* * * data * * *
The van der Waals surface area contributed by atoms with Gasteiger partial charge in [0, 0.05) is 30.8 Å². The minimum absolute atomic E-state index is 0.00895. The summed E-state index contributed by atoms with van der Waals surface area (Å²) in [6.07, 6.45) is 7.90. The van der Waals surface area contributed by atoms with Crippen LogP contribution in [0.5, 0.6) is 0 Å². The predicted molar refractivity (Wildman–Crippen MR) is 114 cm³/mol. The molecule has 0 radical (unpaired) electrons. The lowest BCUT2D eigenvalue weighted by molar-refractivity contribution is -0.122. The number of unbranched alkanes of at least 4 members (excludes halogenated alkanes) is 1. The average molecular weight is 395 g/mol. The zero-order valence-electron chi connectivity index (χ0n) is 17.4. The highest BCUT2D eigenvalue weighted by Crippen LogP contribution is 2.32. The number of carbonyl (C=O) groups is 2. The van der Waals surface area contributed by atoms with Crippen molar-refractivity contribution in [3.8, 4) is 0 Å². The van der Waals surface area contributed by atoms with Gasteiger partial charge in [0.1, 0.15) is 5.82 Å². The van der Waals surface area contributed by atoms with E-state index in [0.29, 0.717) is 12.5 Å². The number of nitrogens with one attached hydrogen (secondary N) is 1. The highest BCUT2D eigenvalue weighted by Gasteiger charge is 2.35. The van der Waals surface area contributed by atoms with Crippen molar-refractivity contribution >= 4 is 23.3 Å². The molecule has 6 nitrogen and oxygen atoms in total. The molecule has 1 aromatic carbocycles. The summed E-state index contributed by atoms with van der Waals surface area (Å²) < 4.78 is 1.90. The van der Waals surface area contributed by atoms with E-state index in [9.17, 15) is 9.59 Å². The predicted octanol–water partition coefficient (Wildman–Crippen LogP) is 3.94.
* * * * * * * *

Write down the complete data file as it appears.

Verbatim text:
The van der Waals surface area contributed by atoms with Gasteiger partial charge in [0, 0.05) is 30.8 Å². The minimum absolute atomic E-state index is 0.00895. The summed E-state index contributed by atoms with van der Waals surface area (Å²) in [6.07, 6.45) is 7.90. The van der Waals surface area contributed by atoms with Crippen LogP contribution in [0.5, 0.6) is 0 Å². The predicted molar refractivity (Wildman–Crippen MR) is 114 cm³/mol. The molecule has 0 radical (unpaired) electrons. The lowest BCUT2D eigenvalue weighted by molar-refractivity contribution is -0.122. The number of unbranched alkanes of at least 4 members (excludes halogenated alkanes) is 1. The average molecular weight is 395 g/mol. The zero-order valence-electron chi connectivity index (χ0n) is 17.4. The highest BCUT2D eigenvalue weighted by Crippen LogP contribution is 2.32. The number of carbonyl (C=O) groups is 2. The van der Waals surface area contributed by atoms with Crippen molar-refractivity contribution in [3.8, 4) is 0 Å². The van der Waals surface area contributed by atoms with Gasteiger partial charge in [0.1, 0.15) is 5.82 Å². The van der Waals surface area contributed by atoms with E-state index in [0.29, 0.717) is 12.5 Å². The number of nitrogens with one attached hydrogen (secondary N) is 1. The highest BCUT2D eigenvalue weighted by Gasteiger charge is 2.35. The van der Waals surface area contributed by atoms with Crippen molar-refractivity contribution >= 4 is 23.3 Å². The molecule has 6 nitrogen and oxygen atoms in total. The molecule has 1 aromatic carbocycles. The summed E-state index contributed by atoms with van der Waals surface area (Å²) < 4.78 is 1.90. The van der Waals surface area contributed by atoms with E-state index in [9.17, 15) is 9.59 Å². The predicted octanol–water partition coefficient (Wildman–Crippen LogP) is 3.94.